Kristin Neff, Ph.D, is one of the world's leading researchers on self-compassion and has concluded that it actually has a physiological underpinning. Self-compassion is now scientifically proven to be strongly linked to well-being, reductions in negative mind states, and increases in positive ones.

When we are compassionate with ourselves while we are suffering, we activate the mammalian care-giving system (aka the attachment system), and release the feel-good chemicals, oxytocin and opiates. This allows us to let go of our many inevitable mistakes and move forward without beating ourselves up.

How To Be Self-Compassionate When You Have A Sucky Parenting Moment

Dr. Neff defines self-compassion as "treating yourself with the same kindness, care and concern you would treat a friend who was suffering in some way," and suggests that a good place to start is to take a deep breath and imagine what you would say to a friend who did whatever you just did.

Would you attack, criticize, shame, put them down, or otherwise make them feel like crap? Of course not!

Instead, you would listen with a caring, compassionate tone. You would express empathy, and offer help if that were appropriate.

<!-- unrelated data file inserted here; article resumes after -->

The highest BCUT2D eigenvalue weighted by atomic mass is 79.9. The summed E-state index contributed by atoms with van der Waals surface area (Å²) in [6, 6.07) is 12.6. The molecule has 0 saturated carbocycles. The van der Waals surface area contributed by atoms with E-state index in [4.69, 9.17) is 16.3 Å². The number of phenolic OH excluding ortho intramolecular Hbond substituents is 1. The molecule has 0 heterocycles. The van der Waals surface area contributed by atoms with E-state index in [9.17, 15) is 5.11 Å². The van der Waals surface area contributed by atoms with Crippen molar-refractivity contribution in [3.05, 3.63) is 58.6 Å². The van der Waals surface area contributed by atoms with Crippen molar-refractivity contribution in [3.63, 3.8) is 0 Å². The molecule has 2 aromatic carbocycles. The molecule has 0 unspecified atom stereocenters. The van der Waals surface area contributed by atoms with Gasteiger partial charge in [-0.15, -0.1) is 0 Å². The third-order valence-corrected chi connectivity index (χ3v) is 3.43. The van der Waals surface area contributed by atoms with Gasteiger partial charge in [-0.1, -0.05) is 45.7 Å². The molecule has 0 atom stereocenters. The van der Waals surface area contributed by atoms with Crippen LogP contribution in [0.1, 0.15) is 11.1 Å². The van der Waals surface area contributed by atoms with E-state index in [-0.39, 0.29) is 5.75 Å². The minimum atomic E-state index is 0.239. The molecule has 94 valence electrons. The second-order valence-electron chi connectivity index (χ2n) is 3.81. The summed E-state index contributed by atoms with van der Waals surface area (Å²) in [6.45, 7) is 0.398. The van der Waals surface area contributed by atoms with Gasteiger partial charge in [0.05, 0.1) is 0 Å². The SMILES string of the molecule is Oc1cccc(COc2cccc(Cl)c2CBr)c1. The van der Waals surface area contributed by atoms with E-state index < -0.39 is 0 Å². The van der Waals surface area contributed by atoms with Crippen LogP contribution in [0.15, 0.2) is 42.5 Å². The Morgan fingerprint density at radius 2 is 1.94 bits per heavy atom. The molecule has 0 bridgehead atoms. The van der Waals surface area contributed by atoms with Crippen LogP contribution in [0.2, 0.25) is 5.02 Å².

Neff suggests that when we are suffering, we should hold ourselves in "loving connected presence."

By wrapping our arms around ourselves, for example, or by vocalizing a soothing sound (like you would if someone else were suffering), we can activate our own attachment systems, and presumably get back on the road to parenting better.


As I was writing this, my oldest popped his head into my office and saw the working headline, "You Won't Believe What I Said To My Son On His Birthday," across the top of my computer screen.

"What did you say to me on my birthday!" He pleaded for an answer.

I asked him if he remembered. He didn't. Then I asked him if he remembered the special meal I prepared for him to celebrate his 12 years. He didn't remember that either.

So there you have it.

Happy 2015 from the "great mom" in the grocery line giving herself a big fat hug and cooing!